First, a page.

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More Young Americans Living With Their Parents Than Any Year Since 1940

The highest share of young Americans living with their parents hit a record high of 40.9 percent in 1940. In 2016, the share falls just short of that figure, at 40 percent.
December 22, 2016, 6am PST | James Brasuell | @CasualBrasuell
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"Almost 40% of young Americans were living with their parents, siblings or other relatives in 2015, the largest percentage since 1940," reports Chris Kirkham. That fact of contemporary life is reported by an analysis of census data by real estate tracker Trulia.

According to Kirkham, "the share of those between the ages of 18 and 34 doubling up with parents or other family members has been rising since 2005."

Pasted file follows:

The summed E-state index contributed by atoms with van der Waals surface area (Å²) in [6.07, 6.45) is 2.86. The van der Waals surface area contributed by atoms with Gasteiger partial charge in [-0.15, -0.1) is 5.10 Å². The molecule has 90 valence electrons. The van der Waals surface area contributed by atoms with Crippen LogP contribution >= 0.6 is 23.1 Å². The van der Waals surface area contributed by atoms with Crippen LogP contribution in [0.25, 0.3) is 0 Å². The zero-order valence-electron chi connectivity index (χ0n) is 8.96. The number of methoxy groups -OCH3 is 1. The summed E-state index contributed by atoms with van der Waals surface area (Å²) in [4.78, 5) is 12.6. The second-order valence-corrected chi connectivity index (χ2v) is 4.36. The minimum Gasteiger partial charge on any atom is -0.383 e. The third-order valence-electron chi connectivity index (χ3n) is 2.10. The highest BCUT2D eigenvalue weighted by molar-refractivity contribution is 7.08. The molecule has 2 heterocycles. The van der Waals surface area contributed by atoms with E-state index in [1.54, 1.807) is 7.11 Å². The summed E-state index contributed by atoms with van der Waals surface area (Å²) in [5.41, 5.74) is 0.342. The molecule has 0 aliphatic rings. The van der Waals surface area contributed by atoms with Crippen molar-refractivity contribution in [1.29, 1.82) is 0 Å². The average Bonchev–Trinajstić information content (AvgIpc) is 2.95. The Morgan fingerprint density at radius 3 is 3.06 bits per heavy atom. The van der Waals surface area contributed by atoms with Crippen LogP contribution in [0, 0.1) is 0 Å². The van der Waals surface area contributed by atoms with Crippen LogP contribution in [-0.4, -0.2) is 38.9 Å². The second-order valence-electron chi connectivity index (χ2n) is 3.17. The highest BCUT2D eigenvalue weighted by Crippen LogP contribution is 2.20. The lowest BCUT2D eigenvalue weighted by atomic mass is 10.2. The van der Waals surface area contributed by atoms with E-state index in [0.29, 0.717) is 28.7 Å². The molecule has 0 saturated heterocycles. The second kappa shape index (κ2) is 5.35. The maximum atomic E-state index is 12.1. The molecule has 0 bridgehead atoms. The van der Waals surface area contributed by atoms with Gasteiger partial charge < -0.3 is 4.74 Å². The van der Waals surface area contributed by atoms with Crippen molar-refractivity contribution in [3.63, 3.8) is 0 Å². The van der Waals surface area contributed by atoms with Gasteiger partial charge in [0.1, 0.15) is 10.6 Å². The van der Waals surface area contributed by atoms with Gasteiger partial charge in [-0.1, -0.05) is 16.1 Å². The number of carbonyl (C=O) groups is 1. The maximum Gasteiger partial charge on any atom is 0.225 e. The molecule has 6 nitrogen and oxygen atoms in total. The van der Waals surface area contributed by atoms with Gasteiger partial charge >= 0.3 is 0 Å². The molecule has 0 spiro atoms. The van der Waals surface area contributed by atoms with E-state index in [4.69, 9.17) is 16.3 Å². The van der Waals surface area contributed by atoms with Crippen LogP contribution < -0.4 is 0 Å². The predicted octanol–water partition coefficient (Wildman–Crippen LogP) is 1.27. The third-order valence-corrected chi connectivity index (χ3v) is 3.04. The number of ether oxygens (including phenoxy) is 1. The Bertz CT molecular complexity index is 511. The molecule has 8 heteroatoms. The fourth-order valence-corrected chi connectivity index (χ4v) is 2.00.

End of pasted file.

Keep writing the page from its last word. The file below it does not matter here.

"Analysts point to rising rents in many cities and tough mortgage-lending standards as the culprit, making it difficult for younger Americans to strike out on their own," writes Kirkham. Whether that's an accurate explanation for the current familial living arrangements and which direction the percentages will swing next are two questions that loom large over the U.S. housing market and the economy as a whole.

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Published on Wednesday, December 21, 2016 in The Wall Street Journal
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